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Juno

Jason Reitman's Juno strikes me as an important movie — one that may both inspire and transform American adolescence. In Juno McGuff, Mr Reitman and scriptwriter Diablo Cody have created a new and attractive role model, and in Ellen Page they have found the ideal embodiment of their heroine. Ms Page has the looks of Emmanuelle Bιart and the wit of Janeane Garofalo, an unbeatable combination for high-school comedy. In Juno's world, it doesn't hurt to be very, very smart. It's perhaps just wishful thinking on my part, but Juno suggests to me that American teenagers might conceivably recover from the cultural disease that makes them, collectively at least, not only cruel (which can't be avoided) but dumb.

What could be dumber than an unintended pregnancy? That's precisely the crack that Juno makes only once, when Juno's father, Mac (J K Simmons), shakes his head and confesses that he always thought that his daughter was girl who "knew when to say 'when'." Juno doesn't say anything in reply, but her look reminds us that brains aren't everything in this world, and that even brilliant people make mistakes. There's a big difference, though, between making mistakes and being dumb. Dumb people are notoriously slow to know that they have made mistakes. Juno, who is not dumb, doesn't waste a minute regretting her mistake; she moves right on to solutions. When abortion turns out not to be the answer — Juno's call — she resolves on adoption. So much for the plot. As in Knocked Up, we see that moviemakers are learning to turn nature's nine-month course into an intriguing plot device: there's plenty of time for interesting reactions.

Juno's stepmother, Bren (Allison Janney), for example, threatens to be a pain in the neck at first, when she hears about the pregnancy, but she turns out to be a good-natured middle-aged woman who, remembering what it was like to be a teenager, becomes Juno's staunch champion. Both Bren and Mac move very quickly from the surprise of discovering that Juno is "sexually active" — a phrase that is quite rightly made to sound ludicrous — to acceptance of the consequences. The child's father, Paulie Bleeker (Michael Cera), a bright but shy track star, takes longer to figure out his new role, but that's largely because Juno does nothing to make it easy for him. If Paulie looks like a deer in headlights for most of the movie, that's because he can't tell what kind of vehicle is bearing down on him. Juno could have made more of the screwball romance that has led to the heroine's predicament, but, as with the other things that Juno might have done, we don't feel shortchanged that it doesn't. Mr Cody's screenplay, an extremely mindful guest, is determined not to wear out its welcome.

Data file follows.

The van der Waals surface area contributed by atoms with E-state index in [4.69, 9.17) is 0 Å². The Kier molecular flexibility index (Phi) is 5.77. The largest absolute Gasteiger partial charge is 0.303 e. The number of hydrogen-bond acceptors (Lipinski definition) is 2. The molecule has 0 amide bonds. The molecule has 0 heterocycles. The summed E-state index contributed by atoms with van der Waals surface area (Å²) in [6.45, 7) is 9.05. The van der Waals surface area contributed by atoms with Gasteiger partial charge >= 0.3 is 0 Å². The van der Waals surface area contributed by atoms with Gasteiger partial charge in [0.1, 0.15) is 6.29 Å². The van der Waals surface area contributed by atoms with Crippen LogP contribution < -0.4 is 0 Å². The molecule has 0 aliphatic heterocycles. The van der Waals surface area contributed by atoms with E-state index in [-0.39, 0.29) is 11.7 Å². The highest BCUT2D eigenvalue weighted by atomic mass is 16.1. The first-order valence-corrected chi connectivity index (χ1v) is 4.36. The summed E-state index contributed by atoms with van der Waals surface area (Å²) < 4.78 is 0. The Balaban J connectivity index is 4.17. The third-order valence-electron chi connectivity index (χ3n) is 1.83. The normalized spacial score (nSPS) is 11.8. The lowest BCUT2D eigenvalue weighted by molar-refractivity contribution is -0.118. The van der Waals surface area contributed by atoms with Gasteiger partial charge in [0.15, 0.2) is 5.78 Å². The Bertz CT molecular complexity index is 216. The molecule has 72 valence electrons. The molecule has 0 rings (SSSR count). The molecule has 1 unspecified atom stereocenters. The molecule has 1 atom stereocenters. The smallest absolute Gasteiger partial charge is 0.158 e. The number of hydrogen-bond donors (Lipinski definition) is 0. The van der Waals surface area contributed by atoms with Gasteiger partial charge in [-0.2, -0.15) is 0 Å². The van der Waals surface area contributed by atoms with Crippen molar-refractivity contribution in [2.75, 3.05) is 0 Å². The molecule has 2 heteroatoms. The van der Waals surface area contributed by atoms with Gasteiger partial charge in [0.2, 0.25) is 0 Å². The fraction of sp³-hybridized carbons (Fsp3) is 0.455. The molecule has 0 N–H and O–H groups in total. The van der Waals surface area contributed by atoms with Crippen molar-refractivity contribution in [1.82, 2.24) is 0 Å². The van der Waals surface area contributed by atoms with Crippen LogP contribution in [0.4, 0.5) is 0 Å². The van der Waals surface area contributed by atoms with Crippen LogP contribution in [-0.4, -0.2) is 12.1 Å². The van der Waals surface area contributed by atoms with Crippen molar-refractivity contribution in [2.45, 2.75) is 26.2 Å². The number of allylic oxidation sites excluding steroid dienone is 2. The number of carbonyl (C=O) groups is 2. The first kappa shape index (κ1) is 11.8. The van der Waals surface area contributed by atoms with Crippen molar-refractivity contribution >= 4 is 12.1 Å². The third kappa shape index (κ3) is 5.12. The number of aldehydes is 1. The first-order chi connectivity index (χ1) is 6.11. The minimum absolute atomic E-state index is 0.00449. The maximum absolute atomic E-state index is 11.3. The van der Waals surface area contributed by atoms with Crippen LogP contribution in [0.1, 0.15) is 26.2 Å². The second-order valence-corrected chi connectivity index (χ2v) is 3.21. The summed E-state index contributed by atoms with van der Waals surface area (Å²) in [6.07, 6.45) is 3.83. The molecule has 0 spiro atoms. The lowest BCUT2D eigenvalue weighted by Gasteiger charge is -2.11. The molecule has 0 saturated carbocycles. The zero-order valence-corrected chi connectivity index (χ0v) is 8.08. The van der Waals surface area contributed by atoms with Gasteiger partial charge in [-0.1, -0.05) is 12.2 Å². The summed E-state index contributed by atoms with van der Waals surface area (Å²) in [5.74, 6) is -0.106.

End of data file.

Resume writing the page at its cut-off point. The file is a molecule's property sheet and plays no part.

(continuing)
The high school angle is agreeably understated. Aside from some humorously dismal hallway scenes and a droll chemistry lab diversion, Juno takes place outside of school. There are no teachers — or at any rate none with speaking parts. Interestingly, Juno's bosom buddy, Leah (Olivia Thirlby), is a cheerleader with a weakness for instructors. Leah's friendship neatly short-circuits the mean-girl possibilities of the story. The only other student is Steve (Daniel Clark), a jock who can't admit his interest in Juno because it wouldn't be cool. His loss.

The most important reactions to Juno's pregnancy occur right where they ought to, in the couple to whom Juno intends to surrender her baby. Vanessa (Jennifer Garner) and Mark Loring (Jason Bateman) occupy a socio-economic niche several rungs above the McGuffs, and it's no accident that they live in a development called "Glacial Estates." Their antiseptic McMansion screams malfunction, as of course does Vanessa's unfulfilled yearning to have a child. (Not only are she and Mark infertile as a couple, but they have already had one adoption deal fall through.) Surely the most interesting thing about Juno is how far it manages to wander from comedy central in its presentation of the Loring marriage. Unconsciously drawn to Mark by their shared love of music, Juno takes to dropping in when Vanessa isn't around. This is another mistake — Bren's warning against it is a very grown-up scene — and one that can safely be attributed to Juno's youth: she simply hasn't met any interesting people with whom it would be inappropriate to consort. When the glacier turns into an avalanche, Juno makes the right decision, although we don't really know how she does it until the end of the picture. A beautiful scene, set in of all places a mall, prepares us for such happy ending as the makers of Juno deem realistic. In a scene that really merits Oscar consideration, Ms Garner's Vanessa overcomes the bewilderment of her position (wanting Juno's baby, but not Juno herself) and is rewarded with the most natural thing in the world — only here it has all the force of a miracle.

In case we were wondering, Juno tells us that her father did indeed name her after the consort of Zeus, who was, according to Juno, "really beautiful." That may be — the myths don't stress it, as I recall. What they do stress is her infertility. The filmmaker's just may have chosen the wrong goddess. "Athena" would have been in every way more apt. (January 2008)

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